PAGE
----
When Parliament refused the king entered the House of Commons [the House of the People] with 400 soldiers and attempted to arrest five members. Charles Lenthall, the Speaker of the House, displaying great courage, told the king that he stood by [the people’s] Parliament and not the monarchy.

Not only did the king lose the ensuing civil war, he also lost his head when he refused to accept that power resided in the people and not in his person. The English monarchy never regained absolute power and the English people, to this day, are very aware that they are the real power of the land.

Just the other day, nearly 400 years after people power first challenged royal power, the current Speaker of the House, John Bercow, told those who sought to abuse the people’s parliament, to take a hike.

The evolution of Irish ‘democracy’ could not be more different.

When independence was achieved in 1922 power was usurped by an extremely conservative political class that created a fake democratic system based on parish pump politics and gombeenism.

Hughe swathes of power and influence were handed over to the Catholic Church that led directly to a holocaust of abuse and criminality that continues to this day.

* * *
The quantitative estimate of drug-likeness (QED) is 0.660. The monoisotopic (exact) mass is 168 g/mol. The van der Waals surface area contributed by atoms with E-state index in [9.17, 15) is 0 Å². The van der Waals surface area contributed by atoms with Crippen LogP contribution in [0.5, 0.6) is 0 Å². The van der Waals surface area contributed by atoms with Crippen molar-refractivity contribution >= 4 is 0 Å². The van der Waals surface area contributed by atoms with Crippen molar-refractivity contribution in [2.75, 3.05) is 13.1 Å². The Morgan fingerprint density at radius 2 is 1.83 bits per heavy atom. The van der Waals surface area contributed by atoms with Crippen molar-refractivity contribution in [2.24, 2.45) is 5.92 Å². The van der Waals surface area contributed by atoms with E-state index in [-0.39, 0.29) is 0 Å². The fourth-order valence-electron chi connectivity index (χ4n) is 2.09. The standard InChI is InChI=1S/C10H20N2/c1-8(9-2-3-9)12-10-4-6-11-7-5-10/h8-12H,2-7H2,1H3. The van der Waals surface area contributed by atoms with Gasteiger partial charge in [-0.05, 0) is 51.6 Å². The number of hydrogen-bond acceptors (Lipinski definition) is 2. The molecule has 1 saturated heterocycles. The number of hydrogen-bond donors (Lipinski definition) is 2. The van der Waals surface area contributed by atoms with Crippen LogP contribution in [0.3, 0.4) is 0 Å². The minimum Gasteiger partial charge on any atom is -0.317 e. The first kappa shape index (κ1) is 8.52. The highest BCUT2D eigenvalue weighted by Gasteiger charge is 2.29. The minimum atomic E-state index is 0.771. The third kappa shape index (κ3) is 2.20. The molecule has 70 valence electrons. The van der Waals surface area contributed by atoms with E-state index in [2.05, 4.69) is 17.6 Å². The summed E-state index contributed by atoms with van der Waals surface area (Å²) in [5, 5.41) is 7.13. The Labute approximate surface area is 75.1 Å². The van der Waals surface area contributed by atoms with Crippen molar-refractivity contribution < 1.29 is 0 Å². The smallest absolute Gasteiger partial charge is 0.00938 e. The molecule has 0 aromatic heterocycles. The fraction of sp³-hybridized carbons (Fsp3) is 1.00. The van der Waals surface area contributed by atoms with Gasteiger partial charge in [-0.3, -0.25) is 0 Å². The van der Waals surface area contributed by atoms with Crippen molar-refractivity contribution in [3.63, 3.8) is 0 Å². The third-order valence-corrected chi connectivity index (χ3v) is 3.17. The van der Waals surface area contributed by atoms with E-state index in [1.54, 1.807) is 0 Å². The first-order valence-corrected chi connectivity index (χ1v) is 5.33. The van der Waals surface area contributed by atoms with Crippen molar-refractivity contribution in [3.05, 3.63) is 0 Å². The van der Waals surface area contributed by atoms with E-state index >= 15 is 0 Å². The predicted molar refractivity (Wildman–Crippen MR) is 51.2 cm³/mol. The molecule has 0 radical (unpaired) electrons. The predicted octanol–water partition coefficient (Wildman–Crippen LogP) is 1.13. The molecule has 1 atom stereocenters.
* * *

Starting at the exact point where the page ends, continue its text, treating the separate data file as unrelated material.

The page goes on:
Ireland has never had a functional democracy. Instead we have a political ruling class made up principally of Fine Gael, Fianna Fail and the near extinct Labour Party.

This is why there has never been a Right/Left wing political divide in Ireland as there is in almost all functional democracies. You cannot have such democratic balance in a country where there is, effectively, just one ruling class [party] masquerading as three political parties.

In Ireland we have a political system that is nothing more than a diseased corpse where the stench of corruption, lies, secrecy, cynical political manipulation and outright state criminality daily chokes the lungs of any hope of a genuine democracy emerging into the light of day.

Yes, British democracy is in crisis. Yes, total catastrophe is a distinct possibility, even the possibility of revolution. But that has happened before, it has happened in many countries over many centuries.

But the very fact that such chaos exists is testament that British democracy is a living, breathing entity where the people are fully engaged and ultimately supreme.

Only in countries like Ireland do we witness politicians and their toadying supporters in mainstream media say: